Early this past month, former Archbishop of Canterbury George Carey voiced support for legislation allowing assisted suicide in the United Kingdom. After serious soul searching, he concluded that “The old philosophical certainties have collapsed in the face of the reality of needless suffering.” Going further than saying assisted suicide may be a necessary evil, Carey went on to say that it is totally in step with the nature of the Gospel “One of the key themes of the gospels is love for our fellow human beings … Today we face a terrible paradox. In strictly observing accepted teaching about the sanctity of life, the church could actually be sanctioning anguish and pain – the very opposite of the Christian message.”
The alleviation of suffering is the reason proponents of assisted suicide and euthanasia claim to be in favor of the types of legislation currently being debated in the UK. They are defending not only the right to die, but the right to die when one chooses. To speak of this in terms of rights subsumes euthanasia and assisted suicide in the camp of social justice. The proponents believe that to deny someone the choice to end their own life is to say that a fundamental human right is being denied them. To deny rights is to deny what human beings are owed, and to give what is owed is broadly speaking what the business of justice is. But is the right to die truly a right? And does legislation of this kind actually commit an even greater injustice by violating the fundamental dignity of the human person? And is legislation of this kind that purports to “end suffering” really compatible with Christian belief?
The proponents of this legislation might argue that they are only fighting narrowly for the right to die when the suffering is needless and in the care of the physician. Those caveats seem quite arbitrary; how are we to say when suffering is needless? What if someone is born with a physical deformity? Chronic pain? In these debates the example is always someone bed ridden, having a lived a full life but now in a state of agony and pain. But why does that person have the right to die and not the person who is, say, chronically depressed or a paraplegic? Or physically deformed? All of these cause suffering and can be alleviated to some degree, but do they still have the right, if they so choose, to kill themselves?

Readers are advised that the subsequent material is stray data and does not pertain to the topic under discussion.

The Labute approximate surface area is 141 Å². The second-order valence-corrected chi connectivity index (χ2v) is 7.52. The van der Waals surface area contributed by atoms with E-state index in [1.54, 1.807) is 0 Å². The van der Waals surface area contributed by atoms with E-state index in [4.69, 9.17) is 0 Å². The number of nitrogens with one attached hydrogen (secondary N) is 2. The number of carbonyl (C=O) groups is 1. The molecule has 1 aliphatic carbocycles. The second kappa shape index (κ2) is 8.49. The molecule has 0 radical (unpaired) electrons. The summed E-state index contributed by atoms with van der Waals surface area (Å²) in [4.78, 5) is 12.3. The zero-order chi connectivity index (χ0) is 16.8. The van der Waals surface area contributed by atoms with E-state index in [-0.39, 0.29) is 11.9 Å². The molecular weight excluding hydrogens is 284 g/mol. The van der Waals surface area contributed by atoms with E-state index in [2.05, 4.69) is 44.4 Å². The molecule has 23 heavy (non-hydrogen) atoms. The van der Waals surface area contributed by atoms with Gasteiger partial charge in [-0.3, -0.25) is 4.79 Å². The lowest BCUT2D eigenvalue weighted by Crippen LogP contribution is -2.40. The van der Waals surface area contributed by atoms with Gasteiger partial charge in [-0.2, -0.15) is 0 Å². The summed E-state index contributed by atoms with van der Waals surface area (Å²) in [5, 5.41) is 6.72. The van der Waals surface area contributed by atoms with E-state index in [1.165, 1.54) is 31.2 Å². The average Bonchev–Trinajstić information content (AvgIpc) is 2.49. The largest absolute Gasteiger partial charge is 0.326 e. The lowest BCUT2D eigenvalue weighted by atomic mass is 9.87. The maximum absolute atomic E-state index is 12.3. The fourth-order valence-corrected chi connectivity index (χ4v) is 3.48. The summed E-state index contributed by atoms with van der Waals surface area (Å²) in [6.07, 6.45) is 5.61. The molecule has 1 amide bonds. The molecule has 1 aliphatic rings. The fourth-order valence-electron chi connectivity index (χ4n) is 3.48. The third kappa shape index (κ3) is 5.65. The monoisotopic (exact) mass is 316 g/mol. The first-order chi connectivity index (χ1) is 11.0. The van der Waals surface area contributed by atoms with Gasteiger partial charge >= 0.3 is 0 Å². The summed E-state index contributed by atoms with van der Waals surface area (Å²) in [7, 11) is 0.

Additionally, proponents of the “right to die” should be even more disturbed by the idea that only a doctor can carry this out. If dying is truly a right, a right that precedes the state and is always available to human beings no matter what, then why should that right be contingent? It would be akin to the right to freedom of the press only if some expert is allowed to oversee the process. The champions of rights would surely deny this! Then if the right to die is truly a right, then any human being should be able to take avail of it at any point at any time. Belgian lawmakers have followed through on the terrifying logic of this by expanding the right to die even to terminally ill children despite the fact that children are legally incapable of giving consent.
Not only is the right to die incoherent or monstrous if applied rigorously, such legislation actually commits an even greater injustice by allow an avenue to pressure those with chronic illnesses and pain to end their own lives. With the knowledge that all the hospital visits and bills could be ended by a simple choice just to get on with it already, would family members pressure their loved ones to end their own life? What about the parent of a child who has a debilitating illness that will wrack up debt? Implicit in the right to die is you are selfish if you persist in living with suffering and illness that will only burden your family. If you have a way out that will unburden the ones you love, why not take it? Why not just slough off so that the rest of us “normals” can enjoy life unlike you, you poor wretch? Defending the chronically and terminally ill, surely a part of “the least of these,” from this pressure surely falls under the category of social justice.
Also, from a theological perspective, to suggest that assisted suicide is compatible with Christianity is truly scandalous. If saying with straight face that God incarnate died and suffered a literally excruciating death in order to save mankind was needless and pointless is not a blasphemy, I don’t know what is. To miss this is to miss the crucial message of Christianity, that suffering is not banished in this life but redeemed and transformed. To say otherwise is to say that those that experience the least amount of pain are truly blessed and holy. It turns the Gospel into a nightmarish prosperity “gospel” where instead of material wealth the test if God really loves someone is if they don’t experience any pain. Contrary to the Gospel, suicide is seen as mercy, since suffering is pointless.
For a Christian, suffering is never pointless, but merely the fertile soil of redemption and salvation. The Church and her leaders must minister to those approaching death and in pain in order to reveal God in the midst of that suffering. Under no circumstances can we encourage suicide as the “compassionate” means to ending pain and we must protect the suffering from those who would bully them into oblivion.Google+